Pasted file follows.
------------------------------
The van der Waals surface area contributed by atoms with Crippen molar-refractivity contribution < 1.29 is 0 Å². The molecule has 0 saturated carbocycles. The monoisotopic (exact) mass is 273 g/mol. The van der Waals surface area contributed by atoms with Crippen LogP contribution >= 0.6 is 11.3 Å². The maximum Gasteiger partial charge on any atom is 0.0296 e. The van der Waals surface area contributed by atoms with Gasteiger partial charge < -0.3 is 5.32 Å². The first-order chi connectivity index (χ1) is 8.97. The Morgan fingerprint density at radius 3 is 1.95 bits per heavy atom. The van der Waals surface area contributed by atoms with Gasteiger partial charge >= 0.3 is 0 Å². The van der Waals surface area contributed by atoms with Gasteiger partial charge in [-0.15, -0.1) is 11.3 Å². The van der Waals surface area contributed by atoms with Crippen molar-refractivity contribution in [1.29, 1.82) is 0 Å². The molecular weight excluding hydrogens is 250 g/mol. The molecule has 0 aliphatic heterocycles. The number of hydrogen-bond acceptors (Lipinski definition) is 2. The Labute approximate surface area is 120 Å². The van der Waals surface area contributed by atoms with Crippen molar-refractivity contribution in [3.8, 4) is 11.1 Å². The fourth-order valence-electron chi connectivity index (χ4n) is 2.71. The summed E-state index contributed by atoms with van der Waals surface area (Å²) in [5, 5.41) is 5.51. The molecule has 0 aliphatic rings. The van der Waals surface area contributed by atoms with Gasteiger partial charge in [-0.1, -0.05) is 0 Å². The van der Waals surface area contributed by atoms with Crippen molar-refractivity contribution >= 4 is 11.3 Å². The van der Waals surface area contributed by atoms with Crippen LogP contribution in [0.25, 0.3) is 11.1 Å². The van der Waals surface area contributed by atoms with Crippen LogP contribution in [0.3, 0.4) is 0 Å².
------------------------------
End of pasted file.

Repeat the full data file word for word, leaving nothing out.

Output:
The van der Waals surface area contributed by atoms with Crippen molar-refractivity contribution < 1.29 is 0 Å². The molecule has 0 saturated carbocycles. The monoisotopic (exact) mass is 273 g/mol. The van der Waals surface area contributed by atoms with Crippen LogP contribution >= 0.6 is 11.3 Å². The maximum Gasteiger partial charge on any atom is 0.0296 e. The van der Waals surface area contributed by atoms with Gasteiger partial charge < -0.3 is 5.32 Å². The first-order chi connectivity index (χ1) is 8.97. The Morgan fingerprint density at radius 3 is 1.95 bits per heavy atom. The van der Waals surface area contributed by atoms with Gasteiger partial charge >= 0.3 is 0 Å². The van der Waals surface area contributed by atoms with Gasteiger partial charge in [-0.15, -0.1) is 11.3 Å². The van der Waals surface area contributed by atoms with Crippen molar-refractivity contribution in [1.29, 1.82) is 0 Å². The molecular weight excluding hydrogens is 250 g/mol. The molecule has 0 aliphatic heterocycles. The number of hydrogen-bond acceptors (Lipinski definition) is 2. The Labute approximate surface area is 120 Å². The van der Waals surface area contributed by atoms with Crippen molar-refractivity contribution in [3.8, 4) is 11.1 Å². The fourth-order valence-electron chi connectivity index (χ4n) is 2.71. The summed E-state index contributed by atoms with van der Waals surface area (Å²) in [5, 5.41) is 5.51. The molecule has 0 aliphatic rings. The van der Waals surface area contributed by atoms with Gasteiger partial charge in [-0.1, -0.05) is 0 Å². The van der Waals surface area contributed by atoms with Crippen molar-refractivity contribution >= 4 is 11.3 Å². The van der Waals surface area contributed by atoms with Crippen LogP contribution in [0.25, 0.3) is 11.1 Å². The van der Waals surface area contributed by atoms with Crippen LogP contribution in [0.3, 0.4) is 0 Å².